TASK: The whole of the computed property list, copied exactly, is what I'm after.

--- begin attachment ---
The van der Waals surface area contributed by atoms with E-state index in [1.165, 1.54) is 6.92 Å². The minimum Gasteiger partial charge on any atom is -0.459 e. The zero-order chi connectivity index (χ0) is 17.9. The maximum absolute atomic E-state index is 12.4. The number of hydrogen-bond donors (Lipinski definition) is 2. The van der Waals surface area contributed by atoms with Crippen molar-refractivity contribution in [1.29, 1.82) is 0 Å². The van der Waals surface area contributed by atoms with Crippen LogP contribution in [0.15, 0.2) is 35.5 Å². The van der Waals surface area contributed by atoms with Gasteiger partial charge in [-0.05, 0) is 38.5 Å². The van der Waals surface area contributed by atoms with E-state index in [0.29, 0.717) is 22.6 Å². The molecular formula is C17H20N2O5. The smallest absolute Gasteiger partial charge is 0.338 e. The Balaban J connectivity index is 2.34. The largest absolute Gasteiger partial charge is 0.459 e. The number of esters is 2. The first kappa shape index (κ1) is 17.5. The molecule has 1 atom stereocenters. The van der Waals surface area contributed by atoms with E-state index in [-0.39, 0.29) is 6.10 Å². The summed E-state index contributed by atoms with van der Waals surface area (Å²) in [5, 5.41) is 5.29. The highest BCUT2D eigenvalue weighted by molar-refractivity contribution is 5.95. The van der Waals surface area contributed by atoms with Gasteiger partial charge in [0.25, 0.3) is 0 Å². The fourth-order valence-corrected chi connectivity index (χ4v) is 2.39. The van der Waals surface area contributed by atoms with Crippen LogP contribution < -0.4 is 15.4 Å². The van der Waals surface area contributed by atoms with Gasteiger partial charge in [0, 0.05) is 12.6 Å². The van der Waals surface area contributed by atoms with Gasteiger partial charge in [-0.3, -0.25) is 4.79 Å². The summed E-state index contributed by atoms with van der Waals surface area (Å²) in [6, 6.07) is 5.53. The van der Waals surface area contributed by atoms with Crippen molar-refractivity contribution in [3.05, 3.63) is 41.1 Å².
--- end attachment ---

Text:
The van der Waals surface area contributed by atoms with E-state index in [1.165, 1.54) is 6.92 Å². The minimum Gasteiger partial charge on any atom is -0.459 e. The zero-order chi connectivity index (χ0) is 17.9. The maximum absolute atomic E-state index is 12.4. The number of hydrogen-bond donors (Lipinski definition) is 2. The van der Waals surface area contributed by atoms with Crippen molar-refractivity contribution in [1.29, 1.82) is 0 Å². The van der Waals surface area contributed by atoms with Crippen LogP contribution in [0.15, 0.2) is 35.5 Å². The van der Waals surface area contributed by atoms with Gasteiger partial charge in [-0.05, 0) is 38.5 Å². The van der Waals surface area contributed by atoms with E-state index in [0.29, 0.717) is 22.6 Å². The molecular formula is C17H20N2O5. The smallest absolute Gasteiger partial charge is 0.338 e. The Balaban J connectivity index is 2.34. The largest absolute Gasteiger partial charge is 0.459 e. The number of esters is 2. The first kappa shape index (κ1) is 17.5. The molecule has 1 atom stereocenters. The van der Waals surface area contributed by atoms with E-state index in [-0.39, 0.29) is 6.10 Å². The summed E-state index contributed by atoms with van der Waals surface area (Å²) in [5, 5.41) is 5.29. The highest BCUT2D eigenvalue weighted by molar-refractivity contribution is 5.95. The van der Waals surface area contributed by atoms with Gasteiger partial charge in [0.25, 0.3) is 0 Å². The fourth-order valence-corrected chi connectivity index (χ4v) is 2.39. The van der Waals surface area contributed by atoms with Crippen LogP contribution < -0.4 is 15.4 Å². The van der Waals surface area contributed by atoms with Gasteiger partial charge in [0, 0.05) is 12.6 Å². The van der Waals surface area contributed by atoms with Gasteiger partial charge in [-0.3, -0.25) is 4.79 Å². The summed E-state index contributed by atoms with van der Waals surface area (Å²) in [6, 6.07) is 5.53. The van der Waals surface area contributed by atoms with Crippen molar-refractivity contribution in [3.05, 3.63) is 41.1 Å².